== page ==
4. Thank You Elizabeth for bringing this topic out of the closet. After my last visit to my doctor for my 3 month diabetes check-up, I returned home more frustrated than ever. After three years of changing and refining my eating to reflect the most "healthy diet" I could follow, I stll didn't lose weight and the doctor was recommending more medication. I prayed that morning for help, because I no longer knew what to do and the additional medication was making my face rashy. I turned on "the view" to find you talking about Celiac disease and decided to try going gluten-free. It wasn't hard, as I was getting tired of all that wholesome whole-grain bread that was suppose to be making me "healthy". I made a list of the foods I liked, that were not wheat, barley, etc as well as the ones you listed and began looking for recipes I could cook. Within 6 weeks I have lost 15-20lbs, dropped my sugar levels so much, that my doctor has recommended cutting medication, below what it was before the rashy face; and I have a new lease on life. I can't believe the energy levels. I guess because I have had to deal with this for so long, I just got used to being tired and thought it was normal or because I was old. Except for the wheat, I was already eating well: 2-3 fruits, 4-5 Vegetables, proteins and good fats, I just had to figure what kind of complex carbs I could eat. I found they mostly come down to Root vegetables, Squashes, Corn, Beans and Rice. This is of course before I learned about all those other flours, mixes and desserts available. I now understand why I was so drawn to asian and mexican cooking. So, I've begun to look up some of those old recipes. I thought I would crave the bread so I started my day with a high protein breakfast over the next few days and found that I not only lost my cravings for wheat I lost my cravings for sugar. I also found my natural hunger levels and found myself putting the fork down sooner. Hurray! I can't remember doing that ever. I have compusively dieted since I was a teenager only getting bigger each time. This is the first time in my life that I'm not afraid of food. I don't know if there is any proof for my theory, but I actually think the diabetes may have resulted, because the sugar has been the only thing getting though my digestion. Has Elizabeth influenced you decision to go gluten-free?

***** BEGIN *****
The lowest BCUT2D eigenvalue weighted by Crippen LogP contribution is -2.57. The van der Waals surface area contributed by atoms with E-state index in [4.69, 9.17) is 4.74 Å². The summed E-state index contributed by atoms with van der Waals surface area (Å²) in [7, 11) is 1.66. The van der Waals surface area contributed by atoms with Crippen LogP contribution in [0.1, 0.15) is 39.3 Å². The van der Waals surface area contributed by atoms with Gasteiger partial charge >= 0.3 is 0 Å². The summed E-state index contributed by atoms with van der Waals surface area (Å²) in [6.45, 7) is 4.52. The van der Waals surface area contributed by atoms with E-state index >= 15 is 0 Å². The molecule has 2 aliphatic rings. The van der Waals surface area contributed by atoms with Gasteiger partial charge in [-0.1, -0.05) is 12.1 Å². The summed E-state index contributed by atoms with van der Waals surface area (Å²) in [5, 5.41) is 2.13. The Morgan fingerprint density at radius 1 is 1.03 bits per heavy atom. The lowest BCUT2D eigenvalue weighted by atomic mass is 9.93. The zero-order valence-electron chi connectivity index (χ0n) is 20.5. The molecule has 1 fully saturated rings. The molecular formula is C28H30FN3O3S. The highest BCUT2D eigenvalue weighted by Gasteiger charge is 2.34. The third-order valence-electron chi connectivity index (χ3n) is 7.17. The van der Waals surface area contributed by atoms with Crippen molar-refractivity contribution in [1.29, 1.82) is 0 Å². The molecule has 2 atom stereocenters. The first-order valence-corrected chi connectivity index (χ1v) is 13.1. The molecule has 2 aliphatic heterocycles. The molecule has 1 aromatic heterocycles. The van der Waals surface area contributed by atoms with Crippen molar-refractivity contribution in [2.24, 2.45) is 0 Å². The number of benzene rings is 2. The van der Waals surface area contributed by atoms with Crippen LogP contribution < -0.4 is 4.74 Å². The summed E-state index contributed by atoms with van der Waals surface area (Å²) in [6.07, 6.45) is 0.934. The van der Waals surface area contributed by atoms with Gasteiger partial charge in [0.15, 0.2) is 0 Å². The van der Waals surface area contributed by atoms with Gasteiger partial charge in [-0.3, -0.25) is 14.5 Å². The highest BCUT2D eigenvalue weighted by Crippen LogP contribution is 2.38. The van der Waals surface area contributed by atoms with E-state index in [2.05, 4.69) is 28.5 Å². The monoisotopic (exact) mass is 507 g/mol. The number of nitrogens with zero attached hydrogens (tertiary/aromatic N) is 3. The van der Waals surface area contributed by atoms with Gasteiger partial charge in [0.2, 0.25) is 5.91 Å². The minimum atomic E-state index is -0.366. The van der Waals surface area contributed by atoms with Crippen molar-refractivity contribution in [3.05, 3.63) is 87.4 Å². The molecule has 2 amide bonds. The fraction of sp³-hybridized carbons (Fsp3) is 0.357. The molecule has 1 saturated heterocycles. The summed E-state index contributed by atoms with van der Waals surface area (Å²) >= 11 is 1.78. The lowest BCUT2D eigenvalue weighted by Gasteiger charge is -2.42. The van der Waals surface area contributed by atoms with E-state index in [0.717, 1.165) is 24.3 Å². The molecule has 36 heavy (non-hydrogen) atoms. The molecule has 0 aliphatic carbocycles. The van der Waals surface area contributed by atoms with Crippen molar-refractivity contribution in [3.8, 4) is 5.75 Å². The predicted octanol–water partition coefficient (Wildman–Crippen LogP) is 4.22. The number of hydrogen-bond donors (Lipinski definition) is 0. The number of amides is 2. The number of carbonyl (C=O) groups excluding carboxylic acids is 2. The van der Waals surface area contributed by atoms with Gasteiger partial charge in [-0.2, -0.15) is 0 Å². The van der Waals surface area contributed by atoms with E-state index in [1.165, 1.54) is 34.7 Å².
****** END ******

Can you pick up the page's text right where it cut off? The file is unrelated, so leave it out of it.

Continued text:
5. Hi, I just logged in and this is my first reply. I only recently went gluten-free and am still working my way through mistakes in wheat. I feel fortunate that I cook and therefore know pretty much what is in most foods. My restaurant experience at Mimi's was over a chicken salad. I really wanted the roast beef dinner. It comes with beef (in gravy) roasted potatoes (ok) and carrots(ok), but I remembered at the last minute, that gravy can be made with a variety of flours. I felt proud of myself that I asked if they used wheat flour to thicken the gravy. (It would be so simple to turn this recipe gluten-free by changing to cornstarch) and I passed on it. I was totally thrown, however, when I ordered the "new" fried chicken salad. It didn't even occur to me that the flour dipped and breaded chicken was going to be a problem, because I have ordered so many salads in the past. I caught myself only after ordering and passed the chicken onto my husband and finished my protein free salad. My question to you is: Was there gravy on the mashed potatoes? If you have any favorite gluten-free meals at your favorite restaurants I'd be happy to hear about them as it is so time consumming to go over the menus so strickly every time I'm there. Good luck to you on your voyage to new health. I have one tip to share, maybe it will help with mistakes. Eating carrots helped me to cut the gut pain a little when I make a mistake. It was recommended by the specialist who was looking for milk allergies many years ago.